I am very much in love with this jacket. I thought this is something one would make just once. But I think I will be making it again, at least a version with the same front but maybe simplified back. I didnt think my husband would like this jacket, since its very “design-y” and complicated and he usually prefers a girl-next-door kinda look. But he loves it! Whenever I want to wear it out with the kids around, he protests because he doesnt want this jacket getting dirty :P Its now reserved for just dates and work.
When i make this again, some changes i would make:
- i would re-draft the collar/front panel piece such that it sticks out of my neck a little; or maybe this is a change needed on the neck hole. Right now the collar collapse on my neck instead of sticking out like collars on a kimono.
- I might cut the front pieces separately from the back. It is easy to change the pattern to do that as there’s already a shoulder seam that almost slashes the two pieces apart
- I would bound all the seams on the inside more prettily. This one is just finished with serger, but there are so little seams exposed on the inside that one might as well put in some effort to make it pretty.
- a lighter way of finishing the shoulder seam – i did Hong Kong binding for the shoulder seam, and its a little too heavy and make the seam too pronounced.
- closure: instead of two little buttons, i think i want to try a thin, separating zipper in the front for closure.
Some answers I was looking for about this pattern before I started but couldnt find anywhere:
- Seam allowance: yes the pattern does not have any seam allowance – you need to add your own
- Size: I made the pattern up without any size adjustment here except for taking in about half an inch in the front seam, since I wanted a narrower band in the front. I have about 33/34 bust and 28 waist, and 4″11 here, and the jacket fits just fine. If your measurements are smaller, the jacket can be taken in on the side seam extremely easily. If you are slightly bigger, i think you can extend the side and it would work as well
- recommended fabric: a fabric you can mark on with washable ink/chalk, that doesnt stretch – these two makes the pattern a lot of manageable to make up!
Last note: this was made after my brother sewing machine stopped working. I made it on my old singer 201, and boy, I am in love with it again. Comparing to a modern machine, the old stuff just runs so smoothly. Hubby commented that sometimes he doesnt realize that I am sewing since the Singer201 is so silent. I still need to see if the brother machine can be fixed, but if not, i might just keep using my Singer 201 instead of buying a new machine.
I modified Burda 2010/2, #112 to make pattern for this. The front is made from knit, back upper panel from eyelet (rayon for the while and cotton for the black), and back bottom from rayon (challis for white and twill for black). The black version had been widened a little – I wanted to make it more relaxed and not as fitted.
I am rather happy with them. Due of the project I looked for a ragan sleeve pattern in my collection. I am very glad to find the burda version – it fits me super well, and I’ve been making sweaters and cardigans from it since these two tops. You will be seeing it very often as a TnT from now on!
This was made waaaaay back in January this year. But life got in the way and we didnt have a chance to photograph it until now!
I wanted to try another oversized look for my next coat. I was still far from my original weight so I didnt want to make another fitted coat just yet. I had gotten this very thick, mostly-poly-some-wool coating from hancock in a $6/yard wool sale. Its not a color I would usually wear but for $6/yard, its really soft and has a beautiful color. I also had McCall 6445 in my collection and had been wanting to try its gusset-sleeve. So a powder blue coat was born!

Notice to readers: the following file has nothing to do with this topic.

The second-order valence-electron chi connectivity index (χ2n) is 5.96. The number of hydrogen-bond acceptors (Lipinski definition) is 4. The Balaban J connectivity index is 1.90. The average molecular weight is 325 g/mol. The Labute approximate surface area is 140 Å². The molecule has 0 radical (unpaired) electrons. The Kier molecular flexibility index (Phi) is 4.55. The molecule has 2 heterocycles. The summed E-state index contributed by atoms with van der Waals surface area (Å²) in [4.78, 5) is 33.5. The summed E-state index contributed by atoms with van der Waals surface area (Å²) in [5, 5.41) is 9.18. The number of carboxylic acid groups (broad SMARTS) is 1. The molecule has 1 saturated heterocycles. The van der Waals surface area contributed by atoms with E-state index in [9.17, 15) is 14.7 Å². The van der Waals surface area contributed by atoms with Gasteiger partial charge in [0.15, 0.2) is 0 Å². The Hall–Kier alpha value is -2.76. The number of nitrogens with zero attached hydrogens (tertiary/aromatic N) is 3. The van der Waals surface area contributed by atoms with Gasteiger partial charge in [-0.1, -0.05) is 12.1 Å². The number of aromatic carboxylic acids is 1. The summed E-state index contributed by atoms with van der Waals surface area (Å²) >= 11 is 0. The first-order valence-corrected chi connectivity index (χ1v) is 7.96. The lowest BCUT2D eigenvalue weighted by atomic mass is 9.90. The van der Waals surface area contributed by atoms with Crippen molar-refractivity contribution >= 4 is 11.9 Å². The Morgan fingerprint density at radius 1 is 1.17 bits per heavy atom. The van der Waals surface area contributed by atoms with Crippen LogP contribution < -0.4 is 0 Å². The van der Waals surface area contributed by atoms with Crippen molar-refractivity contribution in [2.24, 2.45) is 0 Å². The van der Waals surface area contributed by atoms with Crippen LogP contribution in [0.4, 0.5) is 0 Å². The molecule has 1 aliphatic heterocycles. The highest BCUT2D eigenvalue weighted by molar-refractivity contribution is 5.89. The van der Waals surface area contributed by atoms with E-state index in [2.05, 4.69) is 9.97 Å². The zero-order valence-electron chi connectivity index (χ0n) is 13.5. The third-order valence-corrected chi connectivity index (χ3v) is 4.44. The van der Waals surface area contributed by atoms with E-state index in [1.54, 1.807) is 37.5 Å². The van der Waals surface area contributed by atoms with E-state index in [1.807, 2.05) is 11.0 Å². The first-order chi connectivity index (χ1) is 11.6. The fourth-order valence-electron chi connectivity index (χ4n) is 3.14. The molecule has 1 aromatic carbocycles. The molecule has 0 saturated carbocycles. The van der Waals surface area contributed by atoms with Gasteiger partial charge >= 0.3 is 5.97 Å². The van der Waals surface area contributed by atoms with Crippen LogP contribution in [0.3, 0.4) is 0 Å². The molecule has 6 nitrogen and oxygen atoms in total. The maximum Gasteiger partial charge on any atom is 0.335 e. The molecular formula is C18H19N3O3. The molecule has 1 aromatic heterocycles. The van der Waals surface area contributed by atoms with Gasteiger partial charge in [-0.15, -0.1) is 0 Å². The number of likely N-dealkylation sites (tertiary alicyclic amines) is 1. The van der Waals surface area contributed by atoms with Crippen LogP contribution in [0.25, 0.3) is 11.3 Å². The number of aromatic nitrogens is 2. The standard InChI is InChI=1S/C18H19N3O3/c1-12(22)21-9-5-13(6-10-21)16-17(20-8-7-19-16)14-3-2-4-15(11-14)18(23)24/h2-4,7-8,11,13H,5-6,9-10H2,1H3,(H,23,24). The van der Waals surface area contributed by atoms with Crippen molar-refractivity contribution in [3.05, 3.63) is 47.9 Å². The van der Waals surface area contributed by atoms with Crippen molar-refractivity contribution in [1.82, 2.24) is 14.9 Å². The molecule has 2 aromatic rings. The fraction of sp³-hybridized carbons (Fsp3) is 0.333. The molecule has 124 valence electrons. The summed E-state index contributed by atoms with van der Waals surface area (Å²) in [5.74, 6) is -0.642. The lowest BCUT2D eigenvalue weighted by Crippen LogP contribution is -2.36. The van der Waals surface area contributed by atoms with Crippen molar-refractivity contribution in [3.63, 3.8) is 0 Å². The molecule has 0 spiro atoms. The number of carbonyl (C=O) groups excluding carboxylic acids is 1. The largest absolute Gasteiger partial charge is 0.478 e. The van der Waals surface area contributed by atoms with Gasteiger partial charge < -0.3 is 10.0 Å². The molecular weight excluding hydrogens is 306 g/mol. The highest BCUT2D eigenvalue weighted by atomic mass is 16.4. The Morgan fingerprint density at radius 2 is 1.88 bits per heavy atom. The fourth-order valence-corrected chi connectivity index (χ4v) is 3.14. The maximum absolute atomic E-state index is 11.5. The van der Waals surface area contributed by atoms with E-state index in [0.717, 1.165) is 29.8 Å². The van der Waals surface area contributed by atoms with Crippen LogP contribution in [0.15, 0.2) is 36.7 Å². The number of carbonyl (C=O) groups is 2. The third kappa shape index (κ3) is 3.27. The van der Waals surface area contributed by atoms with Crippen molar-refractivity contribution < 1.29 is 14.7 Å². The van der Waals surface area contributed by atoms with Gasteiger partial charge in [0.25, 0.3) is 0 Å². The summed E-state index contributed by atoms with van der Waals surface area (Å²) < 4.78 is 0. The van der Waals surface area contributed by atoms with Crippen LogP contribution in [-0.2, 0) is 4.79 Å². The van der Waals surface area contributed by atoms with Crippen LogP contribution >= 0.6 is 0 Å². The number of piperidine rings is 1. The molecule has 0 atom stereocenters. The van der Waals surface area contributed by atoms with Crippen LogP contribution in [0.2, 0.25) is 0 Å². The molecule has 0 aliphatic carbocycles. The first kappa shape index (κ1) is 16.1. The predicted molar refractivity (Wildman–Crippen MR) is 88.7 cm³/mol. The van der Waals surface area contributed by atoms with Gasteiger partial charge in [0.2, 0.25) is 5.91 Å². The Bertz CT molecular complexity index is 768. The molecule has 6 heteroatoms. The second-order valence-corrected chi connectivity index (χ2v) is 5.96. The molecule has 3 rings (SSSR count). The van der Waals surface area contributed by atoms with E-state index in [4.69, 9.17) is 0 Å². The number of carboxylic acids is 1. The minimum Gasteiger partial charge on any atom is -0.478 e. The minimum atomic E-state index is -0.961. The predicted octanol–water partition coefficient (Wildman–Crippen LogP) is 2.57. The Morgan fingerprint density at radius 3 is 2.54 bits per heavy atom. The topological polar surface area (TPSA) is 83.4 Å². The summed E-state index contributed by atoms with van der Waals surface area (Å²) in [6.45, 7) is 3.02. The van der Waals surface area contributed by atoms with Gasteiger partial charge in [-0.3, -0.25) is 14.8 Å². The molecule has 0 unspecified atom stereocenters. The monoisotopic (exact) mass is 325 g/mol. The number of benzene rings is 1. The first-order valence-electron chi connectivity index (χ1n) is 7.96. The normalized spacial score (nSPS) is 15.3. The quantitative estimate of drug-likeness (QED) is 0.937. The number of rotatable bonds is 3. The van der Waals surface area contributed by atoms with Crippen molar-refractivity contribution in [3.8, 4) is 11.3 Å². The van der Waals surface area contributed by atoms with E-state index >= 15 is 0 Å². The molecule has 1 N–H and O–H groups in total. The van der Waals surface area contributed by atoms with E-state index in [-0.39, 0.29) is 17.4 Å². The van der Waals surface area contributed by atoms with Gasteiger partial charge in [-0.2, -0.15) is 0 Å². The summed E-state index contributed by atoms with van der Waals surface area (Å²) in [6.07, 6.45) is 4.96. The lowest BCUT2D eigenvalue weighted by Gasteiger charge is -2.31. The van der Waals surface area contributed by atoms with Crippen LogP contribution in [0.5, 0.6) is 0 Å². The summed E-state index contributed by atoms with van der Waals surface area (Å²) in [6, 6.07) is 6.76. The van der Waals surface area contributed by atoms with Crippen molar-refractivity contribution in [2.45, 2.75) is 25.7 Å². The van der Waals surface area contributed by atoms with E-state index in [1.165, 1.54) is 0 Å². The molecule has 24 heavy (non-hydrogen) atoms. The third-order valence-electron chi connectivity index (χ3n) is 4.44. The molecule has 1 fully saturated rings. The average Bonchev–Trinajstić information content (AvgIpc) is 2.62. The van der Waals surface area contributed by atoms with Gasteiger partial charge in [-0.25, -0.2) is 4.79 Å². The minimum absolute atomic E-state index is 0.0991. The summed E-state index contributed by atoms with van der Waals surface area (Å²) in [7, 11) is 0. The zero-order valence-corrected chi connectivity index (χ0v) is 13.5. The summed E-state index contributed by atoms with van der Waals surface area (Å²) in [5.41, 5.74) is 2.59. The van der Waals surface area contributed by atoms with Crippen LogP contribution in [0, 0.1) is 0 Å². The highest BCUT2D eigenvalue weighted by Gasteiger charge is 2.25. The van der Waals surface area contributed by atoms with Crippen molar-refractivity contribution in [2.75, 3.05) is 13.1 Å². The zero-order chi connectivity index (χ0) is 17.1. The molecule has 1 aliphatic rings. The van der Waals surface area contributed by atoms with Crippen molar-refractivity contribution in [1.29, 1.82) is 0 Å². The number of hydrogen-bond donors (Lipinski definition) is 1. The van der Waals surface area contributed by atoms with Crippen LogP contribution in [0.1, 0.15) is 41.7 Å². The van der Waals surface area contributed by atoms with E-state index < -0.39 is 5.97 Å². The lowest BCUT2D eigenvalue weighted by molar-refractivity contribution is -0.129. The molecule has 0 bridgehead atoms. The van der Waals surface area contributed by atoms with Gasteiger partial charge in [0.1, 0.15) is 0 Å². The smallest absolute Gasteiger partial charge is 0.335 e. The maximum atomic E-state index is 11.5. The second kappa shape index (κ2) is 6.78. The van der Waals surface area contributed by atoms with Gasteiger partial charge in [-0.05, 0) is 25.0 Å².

I made the xs. I shortened the sleeves as well as the body. And I also modified the front pieces so that it has a shawl collar. I initially drafted a hoodie piece but decided a shawl collar looks better – took me a few tries with muslin to figure out how to make a shawl collar. Two in-seam pocket is inserted in the front as well. It was interesting figuring out how to make the gusset sleeve and mine isnt as perfect as it could be, but in the end I was glad I learnt how its done. The wool was really thick, so it was rather difficult keeping me stitches straight sometimes.
Its also got a powder blue lining. I went through a phase in my sewing where I love crazy linings. The crazier the better. But recently I’ve been swinging into the more conventional RTL look – matching lining and coating for a cleaner look when its worn open. I am not sure which one I like better. What do you prefer? Fun or sophistication?
All in all, I like the coat, though I think it looks a little like a bathrobe with the shawl collar and the belt. But I still like it anyhow and its a different shape than my usual fitted production. There are no buttons on it yet, which bothers me a little. But there isnt a great place to put buttons and avoid the pocket and allow the shawl collar to start its fold as low as I like. So I am still thinking about it – perhaps it would happen someday.
Its all summer and sunshine in the bay area, but we took a trip down to Monterey for our anniversary and the beach was FREEZING! I was glad to have this coat on hand. Its so weird that you can drive just 30 minutes and go from a hot 90F to a cold 55F weather. So California!
I saw this in pinterest and fell in love with the look:
So I made my own version. I drafted the entire thing myself, but the bust area is a little wider than I like. Other than that its what I was looking for! I might end up making this again – with a lighter fabric and a more see-through lace. This one is made with rayon twill, which is a little more rigid than challis despite its drapery-ness. In the photoshoot, I had pulled the back straps tight. But in reality its looped through 4 little loops, therefore can help make the bust area tighter or looser. When my boobs shrink back to a smaller size and stop leaking so much, i hope they dont need as much support and i can wear the dress looser, like my inspiration.
Summer is almost here in the west, which means beautiful golden grassland with dark green oak trees. A beautiful, beautiful time!